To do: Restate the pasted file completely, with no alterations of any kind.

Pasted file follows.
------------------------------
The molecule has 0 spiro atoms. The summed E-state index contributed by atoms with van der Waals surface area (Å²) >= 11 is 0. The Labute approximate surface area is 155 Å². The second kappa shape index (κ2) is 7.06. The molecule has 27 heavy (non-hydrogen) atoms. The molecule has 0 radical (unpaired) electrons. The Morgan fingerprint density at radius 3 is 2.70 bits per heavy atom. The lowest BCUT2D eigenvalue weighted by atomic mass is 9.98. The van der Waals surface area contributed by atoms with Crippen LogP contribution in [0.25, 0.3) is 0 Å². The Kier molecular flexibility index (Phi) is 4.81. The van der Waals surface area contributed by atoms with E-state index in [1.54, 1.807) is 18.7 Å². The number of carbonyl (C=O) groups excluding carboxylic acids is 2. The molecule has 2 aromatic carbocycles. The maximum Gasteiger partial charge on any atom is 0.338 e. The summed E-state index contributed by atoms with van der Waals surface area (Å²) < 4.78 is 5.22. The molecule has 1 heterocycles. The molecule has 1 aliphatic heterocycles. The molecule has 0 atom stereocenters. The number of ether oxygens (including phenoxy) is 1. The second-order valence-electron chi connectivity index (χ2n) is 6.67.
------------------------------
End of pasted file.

The molecule has 0 spiro atoms. The summed E-state index contributed by atoms with van der Waals surface area (Å²) >= 11 is 0. The Labute approximate surface area is 155 Å². The second kappa shape index (κ2) is 7.06. The molecule has 27 heavy (non-hydrogen) atoms. The molecule has 0 radical (unpaired) electrons. The Morgan fingerprint density at radius 3 is 2.70 bits per heavy atom. The lowest BCUT2D eigenvalue weighted by atomic mass is 9.98. The van der Waals surface area contributed by atoms with Crippen LogP contribution in [0.25, 0.3) is 0 Å². The Kier molecular flexibility index (Phi) is 4.81. The van der Waals surface area contributed by atoms with E-state index in [1.54, 1.807) is 18.7 Å². The number of carbonyl (C=O) groups excluding carboxylic acids is 2. The molecule has 2 aromatic carbocycles. The maximum Gasteiger partial charge on any atom is 0.338 e. The summed E-state index contributed by atoms with van der Waals surface area (Å²) < 4.78 is 5.22. The molecule has 1 heterocycles. The molecule has 1 aliphatic heterocycles. The molecule has 0 atom stereocenters. The number of ether oxygens (including phenoxy) is 1. The second-order valence-electron chi connectivity index (χ2n) is 6.67.